Safety Planning with At-Risk Families: Exploring the Benefits
Warning signs, safety measures, plan of action and supports. These are all vital components of crisis response and safety planning in the field of mental health. Safety planning can be considered a helpful resource to assess safety needs for each family member and develop awareness of individual needs by loved ones when participating in discussion.
It can also serve as an empowerment tool to allow advocacy and engagement in positive coping skills when the family is experiencing conflict. Because of family systems becoming more diverse to meet the needs of support and connection, the term family can be defined in non-traditional ways. Not only does it capture the nuclear or biological family, it may also comprise of blended families, extended family, step-parents, foster siblings, or “chosen family.” Chosen family can include but is not limited to, close friends, mentors and godparents.
Bringing individuals together in their roles in the family system, it has become increasingly important to include all members in safety planning when addressing mental health and safety in order to unify the family and achieve meaningful results. In serving at-risk youth and families in the Denver Metro Area, safety planning has proven to be invaluable in exploring awareness of triggers for disruption and conflict, safety needs; thus engaging the family in exploration to foster empowerment and change. Safety planning allows the whole family to explore their needs rather than isolating one individual as the “identified problem.”
The benefits of safety planning can be demonstrated for one family of seven suffering from neglect, domestic violence and substance use that lead to Department of Human Services involvement because of ongoing safety concerns. The family system consisted of mom Jenna* (36), boyfriend David (27), daughters Fiona (16), Margot (14), Patricia (6), and sons Julian (9) and Bobbie (2). Jenna and her family were referred to in-home family therapy because of safety concerns with Jenna’s Post-Traumatic Stress Disorder (PTSD) resulting in substance use, domestic violence with her boyfriend David and neglectful parenting that was negatively impacting each child.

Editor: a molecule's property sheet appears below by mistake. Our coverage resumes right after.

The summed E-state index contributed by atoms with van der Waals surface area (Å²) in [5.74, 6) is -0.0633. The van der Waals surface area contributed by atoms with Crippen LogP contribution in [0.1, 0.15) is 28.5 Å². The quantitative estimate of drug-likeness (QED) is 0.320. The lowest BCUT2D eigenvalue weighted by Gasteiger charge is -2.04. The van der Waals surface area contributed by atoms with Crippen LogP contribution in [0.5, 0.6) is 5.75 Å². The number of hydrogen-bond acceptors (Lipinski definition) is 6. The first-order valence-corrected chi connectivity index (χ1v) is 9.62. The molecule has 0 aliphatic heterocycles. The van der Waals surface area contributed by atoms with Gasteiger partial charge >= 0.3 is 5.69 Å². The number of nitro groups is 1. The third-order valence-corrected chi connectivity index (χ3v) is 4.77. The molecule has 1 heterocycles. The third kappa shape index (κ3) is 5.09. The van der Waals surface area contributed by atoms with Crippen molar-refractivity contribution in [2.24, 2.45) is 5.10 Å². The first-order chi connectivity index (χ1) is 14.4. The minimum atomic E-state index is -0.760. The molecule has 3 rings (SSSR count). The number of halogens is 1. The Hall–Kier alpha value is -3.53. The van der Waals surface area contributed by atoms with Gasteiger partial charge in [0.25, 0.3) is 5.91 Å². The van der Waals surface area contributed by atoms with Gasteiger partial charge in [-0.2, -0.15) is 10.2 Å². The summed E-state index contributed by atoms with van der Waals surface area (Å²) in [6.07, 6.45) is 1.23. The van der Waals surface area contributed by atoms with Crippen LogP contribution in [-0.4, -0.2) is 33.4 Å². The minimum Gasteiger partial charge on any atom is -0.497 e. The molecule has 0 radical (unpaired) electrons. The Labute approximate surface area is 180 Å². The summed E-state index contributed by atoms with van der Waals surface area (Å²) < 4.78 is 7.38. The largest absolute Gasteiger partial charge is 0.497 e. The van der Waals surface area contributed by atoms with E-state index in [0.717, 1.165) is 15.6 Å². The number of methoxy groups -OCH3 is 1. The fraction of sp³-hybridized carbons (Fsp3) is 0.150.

It was the hope of the Department of Human Services to support the family in reuniting and repairing their relationship now that Jenna was sober from substances and ready to actively parent in the household.
Observing and engaging the family in rapport building, it was quickly apparent which role each member played in the family system. Jenna was able to identify her challenges in parenting her children in that they were each struggling with her absence in different ways.
Fiona identified her anger that lead to running away from home and engaging in fights at school. Margot reported being a strong student and keeping to herself in her room when not parenting her younger siblings in Jenna’s absence. Patricia was observed to be childlike with attention-seeking behaviors younger than her biological age, whereas her older brother Julian escaped into video games to remain unseen. The youngest, Bobbie, was observed to struggle with meeting developmental milestones and resorted to screaming and hitting himself and others when emotionally disregulated.